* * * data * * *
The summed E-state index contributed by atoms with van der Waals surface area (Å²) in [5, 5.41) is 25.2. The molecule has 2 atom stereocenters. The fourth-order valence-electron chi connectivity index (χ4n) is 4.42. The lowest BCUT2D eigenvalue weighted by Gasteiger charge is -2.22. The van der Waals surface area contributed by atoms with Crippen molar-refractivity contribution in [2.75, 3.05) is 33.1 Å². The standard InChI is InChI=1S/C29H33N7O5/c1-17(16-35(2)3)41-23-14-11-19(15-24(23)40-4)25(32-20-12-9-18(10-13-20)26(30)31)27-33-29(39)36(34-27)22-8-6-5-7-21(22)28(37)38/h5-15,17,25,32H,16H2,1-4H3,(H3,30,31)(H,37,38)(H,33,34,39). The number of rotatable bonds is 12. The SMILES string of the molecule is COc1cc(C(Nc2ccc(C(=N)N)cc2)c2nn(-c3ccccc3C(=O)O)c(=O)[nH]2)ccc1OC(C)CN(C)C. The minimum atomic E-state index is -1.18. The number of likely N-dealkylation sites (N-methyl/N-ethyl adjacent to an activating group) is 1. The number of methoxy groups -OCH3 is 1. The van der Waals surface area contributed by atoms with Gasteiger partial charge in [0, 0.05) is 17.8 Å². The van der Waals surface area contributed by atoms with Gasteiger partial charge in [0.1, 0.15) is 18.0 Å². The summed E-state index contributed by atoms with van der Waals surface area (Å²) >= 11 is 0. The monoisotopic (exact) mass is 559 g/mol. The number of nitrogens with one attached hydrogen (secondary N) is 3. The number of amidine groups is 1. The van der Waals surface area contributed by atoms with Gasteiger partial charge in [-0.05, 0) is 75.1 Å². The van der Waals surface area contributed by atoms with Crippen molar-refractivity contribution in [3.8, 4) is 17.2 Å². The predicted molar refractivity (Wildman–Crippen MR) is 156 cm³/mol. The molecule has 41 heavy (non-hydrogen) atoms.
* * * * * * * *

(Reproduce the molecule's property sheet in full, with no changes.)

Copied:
The summed E-state index contributed by atoms with van der Waals surface area (Å²) in [5, 5.41) is 25.2. The molecule has 2 atom stereocenters. The fourth-order valence-electron chi connectivity index (χ4n) is 4.42. The lowest BCUT2D eigenvalue weighted by Gasteiger charge is -2.22. The van der Waals surface area contributed by atoms with Crippen molar-refractivity contribution in [2.75, 3.05) is 33.1 Å². The standard InChI is InChI=1S/C29H33N7O5/c1-17(16-35(2)3)41-23-14-11-19(15-24(23)40-4)25(32-20-12-9-18(10-13-20)26(30)31)27-33-29(39)36(34-27)22-8-6-5-7-21(22)28(37)38/h5-15,17,25,32H,16H2,1-4H3,(H3,30,31)(H,37,38)(H,33,34,39). The number of rotatable bonds is 12. The SMILES string of the molecule is COc1cc(C(Nc2ccc(C(=N)N)cc2)c2nn(-c3ccccc3C(=O)O)c(=O)[nH]2)ccc1OC(C)CN(C)C. The minimum atomic E-state index is -1.18. The number of likely N-dealkylation sites (N-methyl/N-ethyl adjacent to an activating group) is 1. The number of methoxy groups -OCH3 is 1. The van der Waals surface area contributed by atoms with Gasteiger partial charge in [0, 0.05) is 17.8 Å². The van der Waals surface area contributed by atoms with Gasteiger partial charge in [0.1, 0.15) is 18.0 Å². The summed E-state index contributed by atoms with van der Waals surface area (Å²) >= 11 is 0. The monoisotopic (exact) mass is 559 g/mol. The number of nitrogens with one attached hydrogen (secondary N) is 3. The number of amidine groups is 1. The van der Waals surface area contributed by atoms with Gasteiger partial charge in [-0.05, 0) is 75.1 Å². The van der Waals surface area contributed by atoms with Crippen molar-refractivity contribution in [3.8, 4) is 17.2 Å². The predicted molar refractivity (Wildman–Crippen MR) is 156 cm³/mol. The molecule has 41 heavy (non-hydrogen) atoms.